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Tuesday 17 January 2012

How Sneaky Governments Steal Your Money

Debt Do-Do

Many nations in the developed world are in deep do-do with their debt levels. On one hand they need growth to earn their way out of their problems, while on the other they’re being forced into anti-growth austerity measures by markets, concerned about their spiralling interest obligations. It’s a grim position for those of us brought up to expect an unrelentingly rosy economic outlook.

This isn’t a new situation, though. We’ve been here many, many times before and governments have, by design and evolutionary accident, developed many, many ways of dealing with these problems. The cunning thing is that many of these involve stealthily thieving from their own citizens, but done so surreptitiously that, if we’re not careful, we won’t even notice it.

Face Chewing Mosquitos

One of the things that’s being lost in the welter of rhetoric around the debt crises of sovereign nations is that these are not normal debtors, and government debt is not the same as personal debt. If you or I are in debt we’re obliged to fulfil the terms of our repayment obligations or to go bankrupt or to pretend to die and go off and live on the life insurance. A country in the same situation has a range of other measures available to it; for us the law is an immovable object, for a government it’s simply another variable where its own citizens are concerned.

Bond holders in General Motors and Irish junior bank debt have already found this to their cost. In their analysis of the risks associated with these investments they took the existing framework of obligations – both legal and common practice –  as a given. Unfortunately for the bondholders, when the finances of GM and the Irish banks imploded and their respective governments were forced to step in, these “obligations” turned out to be rather less obligatory than the bondholders would have liked, as the politicians favoured their own preferred creditors, taking the view that without government funding the bondholders would have been wiped out anyway.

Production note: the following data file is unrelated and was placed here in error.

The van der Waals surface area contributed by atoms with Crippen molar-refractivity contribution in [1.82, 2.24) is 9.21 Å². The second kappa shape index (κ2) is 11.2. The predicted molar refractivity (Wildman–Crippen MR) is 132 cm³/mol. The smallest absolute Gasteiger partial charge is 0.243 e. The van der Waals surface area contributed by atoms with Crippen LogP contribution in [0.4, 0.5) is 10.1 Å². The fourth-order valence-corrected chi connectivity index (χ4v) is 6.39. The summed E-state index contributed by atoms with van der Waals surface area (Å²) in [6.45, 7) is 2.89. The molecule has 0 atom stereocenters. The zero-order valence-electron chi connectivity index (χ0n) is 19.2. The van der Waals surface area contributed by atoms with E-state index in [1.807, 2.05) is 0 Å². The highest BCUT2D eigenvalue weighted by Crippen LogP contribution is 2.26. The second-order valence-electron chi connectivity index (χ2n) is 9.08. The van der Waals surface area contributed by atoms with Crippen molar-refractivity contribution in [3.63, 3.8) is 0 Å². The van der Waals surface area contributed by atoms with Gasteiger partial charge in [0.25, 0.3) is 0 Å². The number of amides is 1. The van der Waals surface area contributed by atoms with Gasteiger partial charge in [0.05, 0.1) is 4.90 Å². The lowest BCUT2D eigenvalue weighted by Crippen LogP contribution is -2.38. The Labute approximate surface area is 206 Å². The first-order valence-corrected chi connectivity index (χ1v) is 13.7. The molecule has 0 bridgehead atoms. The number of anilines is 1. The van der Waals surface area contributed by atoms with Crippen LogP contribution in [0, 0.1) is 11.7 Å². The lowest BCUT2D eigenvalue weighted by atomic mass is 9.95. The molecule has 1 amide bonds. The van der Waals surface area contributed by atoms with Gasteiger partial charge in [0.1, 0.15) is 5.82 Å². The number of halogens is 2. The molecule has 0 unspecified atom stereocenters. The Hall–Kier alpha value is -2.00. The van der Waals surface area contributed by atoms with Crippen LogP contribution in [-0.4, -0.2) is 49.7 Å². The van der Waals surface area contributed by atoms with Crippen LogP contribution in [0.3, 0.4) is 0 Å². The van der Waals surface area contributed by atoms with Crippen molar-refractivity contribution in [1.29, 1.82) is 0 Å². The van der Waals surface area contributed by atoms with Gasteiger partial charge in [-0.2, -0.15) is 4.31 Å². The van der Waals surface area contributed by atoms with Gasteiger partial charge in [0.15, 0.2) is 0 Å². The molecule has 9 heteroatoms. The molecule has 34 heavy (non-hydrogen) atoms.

Bondholders were angered, possibly with just cause, but in part they only had themselves to blame because they’d failed to understand the rights of sovereign governments to interpret, or even change, the legal framework within which they were operating. Political risk is something less sophisticated investors need to try and avoid, if at all possible.  To take a broader example, consider our freedom to go about our everyday business unimpeded by restrictions on what we do and where we go.

So how would you feel if you were yanked off the street, handed a rifle and a tin hat and then sent half-way across the world to lie in a swamp getting your face chewed off by mosquitoes in order that unknown people could take pot-shots at you for reasons you don't understand? But, of course, this has happened in living memory – conscription or the draft in times of war was, for a long time, part of the pattern of everyday life and not one people had much choice over: governments have the ability to change their terms of engagement with their citizens, and their creditors if they so wish.